I didn't say use a classic pass (I think that would be a bad idea). I am not a pass-a-holic. The pass isn't my main control. But for a one-one situation like this, where the magic is the card being shuffled to the top by the spectator himself, with the magician seeming to do nothing, a pass would definately be my weapon of chice. Since it has worked fine for you, why change it?? Smile I definately don't want to downplay how effective appearing to figit with the cards can be for a control (like a casual cut).

But for me, I will not take the risk of someone watching me cut the deck and remembering it.

Just clearing up any misconceptions about what I said.



As for being fooled by a pass, I find that a very poor example. I am not fooled by the Invisible deck, either, but laymen sure are Smile
TheAmbitiousCard
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If you were fooled by the Pass, you wouldn't know it would you?

I've watched John Carney on video do some effects that totally fooled me and when I went back, there it was... The Pass.

I notice the following with his pass

Not quite invisible
Just enough misdirection
Of the classic variety
Smooth
Pretty Quick
And here's what I think makes it so good...
The top hand is very quiet. That is the key point that i remember. With a tad of misdirection and a quiet top hand, it is very deceiving. No jerks, No rocking, No riffling.

A lot of the video clips I've seen used to seem so fantastic until I saw Carney's Pass. Then when I went back and looked at the video clips, I noticed that perhaps I don't see flashing on top or bottom but i see a lot of chuckin' and jivin' with the fingers, wrists, elbows, you name it.
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Lance Pierce
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That's the thing, Garrett; he didn't take his eyes off the deck. That's why it was so significant later that he didn't perceive the cut. He was looking right at it, but it wasn't what he was looking for, and he didn't remember it happening. Hardly anyone does.

I don't think there's any "right" or "wrong" here. I just think our experiences are telling us different things.

Classic-type passes all have problems with the energy needed to accomplish them. Hermann-type passes all have problems with angles. All passes have problems with the necessity of "framing up" before the execution. All these problems can be solved, but not all by the same pass. You see, it's because I AM trying to imagine what it would look like if it were real magic that the passes are not the solutions I'm looking for, even though I can do several of them fairly well.

To me, the pass has always been a fidgeting action, but not a simple cut, done casually, slowly, and without heat. I know it all comes down in the end to simple preference, but I also know from experience that a pass is a more laborious path to the same result as a simple cut, and a simple cut done at the right time with the right psychology behind it gets equal if not better results. 90% of any move, of course, is the attitude of the performer. I've sometimes wondered if a lot of magicians out there don't really WANT their passes to be seen.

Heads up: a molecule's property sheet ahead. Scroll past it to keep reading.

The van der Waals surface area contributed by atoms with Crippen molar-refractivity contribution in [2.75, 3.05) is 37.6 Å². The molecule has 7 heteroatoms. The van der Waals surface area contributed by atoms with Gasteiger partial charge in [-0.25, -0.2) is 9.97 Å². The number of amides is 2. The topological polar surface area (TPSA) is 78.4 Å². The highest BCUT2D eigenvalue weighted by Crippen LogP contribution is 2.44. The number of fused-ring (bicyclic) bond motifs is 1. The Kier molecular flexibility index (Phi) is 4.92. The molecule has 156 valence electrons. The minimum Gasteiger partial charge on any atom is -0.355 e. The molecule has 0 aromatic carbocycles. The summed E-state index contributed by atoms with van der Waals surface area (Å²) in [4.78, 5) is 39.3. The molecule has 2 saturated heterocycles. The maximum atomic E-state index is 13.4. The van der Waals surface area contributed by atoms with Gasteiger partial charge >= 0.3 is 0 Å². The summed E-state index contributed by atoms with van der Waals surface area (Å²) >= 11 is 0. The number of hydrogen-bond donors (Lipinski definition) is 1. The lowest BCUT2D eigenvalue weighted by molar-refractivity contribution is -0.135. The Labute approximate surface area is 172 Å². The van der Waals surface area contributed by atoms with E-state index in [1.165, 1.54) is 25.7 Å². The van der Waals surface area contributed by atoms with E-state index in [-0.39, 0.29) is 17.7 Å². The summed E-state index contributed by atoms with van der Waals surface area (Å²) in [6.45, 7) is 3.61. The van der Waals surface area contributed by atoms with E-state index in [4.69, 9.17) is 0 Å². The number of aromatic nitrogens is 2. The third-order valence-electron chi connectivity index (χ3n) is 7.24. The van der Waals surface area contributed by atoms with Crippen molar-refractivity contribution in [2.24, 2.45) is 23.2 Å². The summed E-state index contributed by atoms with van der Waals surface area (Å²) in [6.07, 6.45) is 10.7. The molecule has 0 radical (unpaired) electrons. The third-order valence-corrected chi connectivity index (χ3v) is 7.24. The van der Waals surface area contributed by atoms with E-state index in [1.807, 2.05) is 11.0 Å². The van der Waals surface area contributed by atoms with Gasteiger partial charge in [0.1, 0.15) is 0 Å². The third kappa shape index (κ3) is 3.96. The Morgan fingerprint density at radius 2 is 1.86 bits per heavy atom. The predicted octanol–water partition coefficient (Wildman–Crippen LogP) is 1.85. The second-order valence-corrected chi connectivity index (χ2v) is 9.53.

Know what I mean? Smile

Anyway, this is all theory. In practice, laypeople generally don't know what to look for in deconstructing an effect, so that works greatly in our favor regardless of whether we're using passes, cuts, or any other move we care to employ.

Oh, and yeah, I'm not fooled by the Invisible Deck, either, but at least once, I was.

Cheers!


TCR
truquero
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Why don´t try the following:
The spectator returns the card, you palm by side steal and give the deck to be shuffled, when it returns, you replace the card.
I have use this, and is very effective, the strong point is, of course, that the spectator believes that himself lost the card (if the palming and replacing techniques were good)And you don´t have control on their actions.
Regards. Smile
"No es suficiente que yo sea feliz, necesito que los demás sufran" Groucho Marx.
Stephen Long
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The example TCR gives, whilst being a very good one, is not relevant if we're talking about the pass from the perspective of lay audiences.

It seems to me that the reason your pass worked in the example you gave, TCR, is because magicians are rarely looking for the obvious (especially when it comes to something like a pass). It is for this very reason (as I'm sure you are aware) that the cut flew by them.

However, lay audiences are looking for the obvious. The cut would not be forgotten by a lay audience. In fact, I'll bet that if you showed them exactly the thing they would respond simply with: "that's because you just cut it to the top."

I have to say that I have absolutely nothing against the classic pass in the right hands.
Remember, any control is invisible when they aren't looking.

There are plenty of performers who make the classic pass work for them.
If they can perform it, and perform it well, by no means am I going to tell them they shouldn't be doing it simply because I think it is a bad control.
I don't think it is a bad control when done well. However, I certainly think it is far from the best control in card magic.

Also, (this is by no means a personal attack on anyone posting here, or anywhere else) I have found it common that magicians who attack the classic (or any other) pass as being "out of date" are generally the ones who have never bothered to put in the time to master it.

Both Sankey and Malone (to name but a couple that initially spring to mind) use the pass as a visual vanish/appearance of a card.
Malone even has the audacity to use it to incredible effect in his ambitious card routine when he puts the card in the centre (or "center", depending on where you're from) face up.
One classic pass with a little riffle as cover and the card appears "instantly" on top of the deck.
In instances like these it doesn't matter that the audience saw you "do something". Of course you "did something" otherwise the trick wouldn't work.

If the pass was as terrible as some magicians make out then it would have died out long ago.